The TANAKA Memorial Foundation undertakes programs designed to foster developments in new precious metal fields while contributing to the advancement of science, technology, and socio-economics for the overall enrichment of society. The research grant program was launched in FY1999 and has continued each year since with the goal of supporting the various challenges of the "new world opened up by precious metals." This year, the program's 21st year, a total of 198 applications were received in a wide range of fields where precious metals can make contributions to the research and development of new technologies. A total of 16.1 million yen in research grants was awarded for 26 projects.

The names of the two Gold Award recipients, their research, and the reasons for their selection are below.

– Professor Yasuhiro Konishi, Osaka Prefecture University
Development of recycling technology that creates an industry for recycling precious metals from global e-waste
This research seeks to create a method of highly efficient selective recovery of precious metals in a liquid by using bread yeast (a common product) as a separating agent. Professor Konishi is researching the separation and recovery of precious metals through a simple technique using bread yeast that can be applied by anyone (not only in developed countries, but in developing countries as well). This research was highly rated for the creation of precious metal recycling technology that is less expensive, more efficient, uses less energy, and produces less carbon emissions than earlier techniques while offering the possibility of building a foundation for the promotion of an e-waste resource recycling industry.

– Associate Professor Kazuhiko Yamada, Kochi University
Elucidation of the mysterious surface of gold at a molecular level
This research seeks to elucidate the mysterious surface of gold at a molecular level using the world's only next-generation nuclear magnetic resonance (NMR) device that can measure gold (197 Au). Gold has numerous applications as an industrial material in electronic components, optical sensors, catalysts, medical and diagnostic equipment and materials, and bonding agents, but there are not clear explanations of its organic bond structures and dynamic molecular behavior. By developing and introducing a high-sensitivity measurement system using NMR techniques, it will be possible to explain the structures and dynamic molecular behavior of organic metal bonds, and this research was highly rated for the potential to accelerate research and development.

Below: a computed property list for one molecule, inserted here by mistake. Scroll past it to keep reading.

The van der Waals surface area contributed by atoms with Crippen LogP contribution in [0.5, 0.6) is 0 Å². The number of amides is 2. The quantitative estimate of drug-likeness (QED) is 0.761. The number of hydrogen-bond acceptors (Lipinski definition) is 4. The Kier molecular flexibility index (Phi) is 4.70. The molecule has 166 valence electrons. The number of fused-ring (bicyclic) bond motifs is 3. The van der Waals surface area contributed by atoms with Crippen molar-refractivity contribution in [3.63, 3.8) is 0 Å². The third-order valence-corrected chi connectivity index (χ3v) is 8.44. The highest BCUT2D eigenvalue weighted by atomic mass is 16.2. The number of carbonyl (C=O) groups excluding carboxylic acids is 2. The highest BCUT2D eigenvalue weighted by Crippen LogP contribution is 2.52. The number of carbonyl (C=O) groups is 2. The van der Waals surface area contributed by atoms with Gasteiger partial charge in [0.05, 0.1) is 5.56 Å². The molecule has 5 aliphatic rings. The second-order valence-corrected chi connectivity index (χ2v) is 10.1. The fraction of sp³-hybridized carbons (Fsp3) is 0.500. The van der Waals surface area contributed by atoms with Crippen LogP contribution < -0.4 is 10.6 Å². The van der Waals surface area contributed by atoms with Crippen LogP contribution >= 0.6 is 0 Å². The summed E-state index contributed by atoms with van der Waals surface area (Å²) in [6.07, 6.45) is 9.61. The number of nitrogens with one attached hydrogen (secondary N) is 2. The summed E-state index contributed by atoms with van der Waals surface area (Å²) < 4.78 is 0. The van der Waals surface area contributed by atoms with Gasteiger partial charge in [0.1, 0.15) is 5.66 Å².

Five Silver Awards, two Young Researcher Awards, and 17 Encouragement Awards were also granted. The recipients and an overview of the Precious Metals Research Grants are indicated below. Applications for the FY2020 research granted are scheduled to open in the fall.

List of FY2019 Precious Metals Research Grants Recipients

– Platinum Award (0 award, 5 million yen)
Non granted

– Gold Award (2 awards, 2 million yen each)

Yasuhiro Konishi, Professor, Osaka Prefecture University
Development of recycling technology that creates an industry for recycling precious metals from global e-waste

Kazuhiko Yamada, Associate Professor, Kochi University
Elucidation of the mysterious surface of gold at a molecular level

– Silver Awards (5 awards, 1 million yen each)

Norihiro Murayama, Professor, Kansai University
Development of an innovative gold separation and recovery process using a new organic reducing agent

Keisuke Ohto, Professor, Saga University
Sequential recovery of precious metals using a micro-reactor system

Takeshi Tsuji, Associate Professor, Shimane University
Creation of a method for production of binder-free platinum sub-micron particles

Toshinori Fujie, Lecturer, Tokyo Institute of Technology
Development of a wireless power supply on-body blood glucose sensor using digital fabrication

Hironori Ohba, Senior Principal Researcher, National Institutes for Quantum and Radiological Science and Technology
Creation of a precious metal continuous recovery system using laser atomization separation

– Young Researcher Awards (2 awards, 1 million yen each)

Akihiro Yoshimura, Assistant Professor, Chiba University